Friday, January 2, 2015

SYRIZA Should Focus On Interest Rates and Not on Nominal Value of Debt!

Given the multiple sources of information (with differing numbers, I should add), let me first clarify that I am looking at the Ministry of Finance's latest State Budget Execution Monthly Bulletin which shows an interest expense for 2014 of 5,7 BEUR. The same Ministry of Finance reports in its Public Debt Bulletin that Greece's public debt stands around 320 BEUR.

It could well be that these two numbers are not directly comparable to each other because an interest expense of 5,7 BEUR on debt of 320 BEUR would represent an interest rate of 1,8%. I know that Greece's debt to official lenders is very cheap but there is still other debt due to private creditors and the interest rates there are much higher. An overall rate of 1,8% seems very low. Perhaps the 5,7 BEUR is not the entire interest expense which Greece pays on its entire public debt.

A significant debt forgivensess is a pillar of SYRIZA's economic plan. Let's just assume that the Troika were prepared to forgive Greece enough debt so that the remaining debt is within the Maastricht level, i. e. within 60% of GDP. In exchange, the Troika would likely insist that the remaining debt must be priced at market rates, say 6%.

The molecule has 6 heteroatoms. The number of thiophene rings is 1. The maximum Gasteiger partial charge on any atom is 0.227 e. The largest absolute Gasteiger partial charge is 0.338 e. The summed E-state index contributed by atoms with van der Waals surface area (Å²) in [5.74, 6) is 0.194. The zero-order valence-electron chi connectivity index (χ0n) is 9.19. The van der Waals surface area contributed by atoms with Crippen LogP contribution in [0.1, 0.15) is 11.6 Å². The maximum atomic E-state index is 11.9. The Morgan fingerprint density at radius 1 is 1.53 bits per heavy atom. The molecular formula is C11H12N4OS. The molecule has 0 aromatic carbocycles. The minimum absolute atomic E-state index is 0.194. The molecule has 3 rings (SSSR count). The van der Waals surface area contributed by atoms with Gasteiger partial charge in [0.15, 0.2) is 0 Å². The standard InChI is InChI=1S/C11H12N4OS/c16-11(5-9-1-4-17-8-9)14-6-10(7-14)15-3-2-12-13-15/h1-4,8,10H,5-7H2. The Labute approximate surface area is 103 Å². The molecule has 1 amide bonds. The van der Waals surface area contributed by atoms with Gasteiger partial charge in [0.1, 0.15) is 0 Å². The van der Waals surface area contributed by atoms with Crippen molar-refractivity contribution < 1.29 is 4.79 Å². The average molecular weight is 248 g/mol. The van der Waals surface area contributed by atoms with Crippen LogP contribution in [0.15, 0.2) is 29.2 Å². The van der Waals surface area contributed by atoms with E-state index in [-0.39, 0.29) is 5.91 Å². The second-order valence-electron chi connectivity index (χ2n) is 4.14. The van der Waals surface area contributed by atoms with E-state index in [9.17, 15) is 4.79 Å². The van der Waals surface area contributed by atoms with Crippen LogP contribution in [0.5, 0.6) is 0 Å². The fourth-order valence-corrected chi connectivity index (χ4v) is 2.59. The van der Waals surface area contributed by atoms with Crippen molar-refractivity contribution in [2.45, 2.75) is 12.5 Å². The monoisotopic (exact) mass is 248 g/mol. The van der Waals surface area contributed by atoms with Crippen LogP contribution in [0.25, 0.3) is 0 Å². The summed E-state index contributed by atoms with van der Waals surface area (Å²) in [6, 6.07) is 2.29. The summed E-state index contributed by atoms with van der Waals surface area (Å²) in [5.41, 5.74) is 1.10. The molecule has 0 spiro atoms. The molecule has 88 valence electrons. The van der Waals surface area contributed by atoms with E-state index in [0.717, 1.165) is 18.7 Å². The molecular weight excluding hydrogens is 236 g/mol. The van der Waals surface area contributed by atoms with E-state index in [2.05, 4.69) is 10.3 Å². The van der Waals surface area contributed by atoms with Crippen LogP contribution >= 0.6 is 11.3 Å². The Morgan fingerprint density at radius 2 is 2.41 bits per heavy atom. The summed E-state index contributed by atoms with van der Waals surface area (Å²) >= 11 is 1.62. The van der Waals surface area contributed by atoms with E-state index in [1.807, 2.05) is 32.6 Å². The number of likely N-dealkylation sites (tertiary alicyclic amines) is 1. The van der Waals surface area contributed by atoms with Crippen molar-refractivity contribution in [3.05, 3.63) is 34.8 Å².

Assuming that 60% of Greece's GDP is around 110 BEUR, which would be the remaining amount of Greece's debt, then the annual interest expense on that reduced amount of debt at 6% interest would be 6,6 BEUR annually, or quite a bit more than Greece is paying now.

I think SYRIZA is making a mistake by focusing exclusively on the nominal level of debt and ignoring totally the equally important elements of maturities and interest rates. What matters for Greece is how much debt service flows through the budget and, thereby, reduces government revenues which could be used for other purposes.

The interest rate has a far greater impact on the debt service in the budget than the nominal amount of debt. To wit: if all of Greece's debt were at 0% interest, Greece could easily double its indebtedness without a budgetary problem. Greece would still have a maturity problem but that could be solved by stretching maturities way into the future.

One can assume that it is easier for the Troika to give in on interest rates than on the nominal value of debt. For Greece, the interest expense should matter much more than the nominal value of debt. One thing is clear beyond any doubt: both sides will have to be prepared to make a compromise. If they are adamant about the current positions, there will be no solution.

A good compromise allows both sides to declare victory. The Troika's victory would be that they did not forgive any debt (the lowering of the interest rate to something close to zero would only be a footnote in the press release). SYRIZA's victory would be that they brought down the interest expense to an extremely low level. So low that there wouldn't be much difference between the primary balance and the overall balance of the budget. Thus, SYRIZA's press release would state that Greece managed to keep the entire primary surplus for its own benefit (with only a footnote saying that the nominal amount of debt would remain unchanged).

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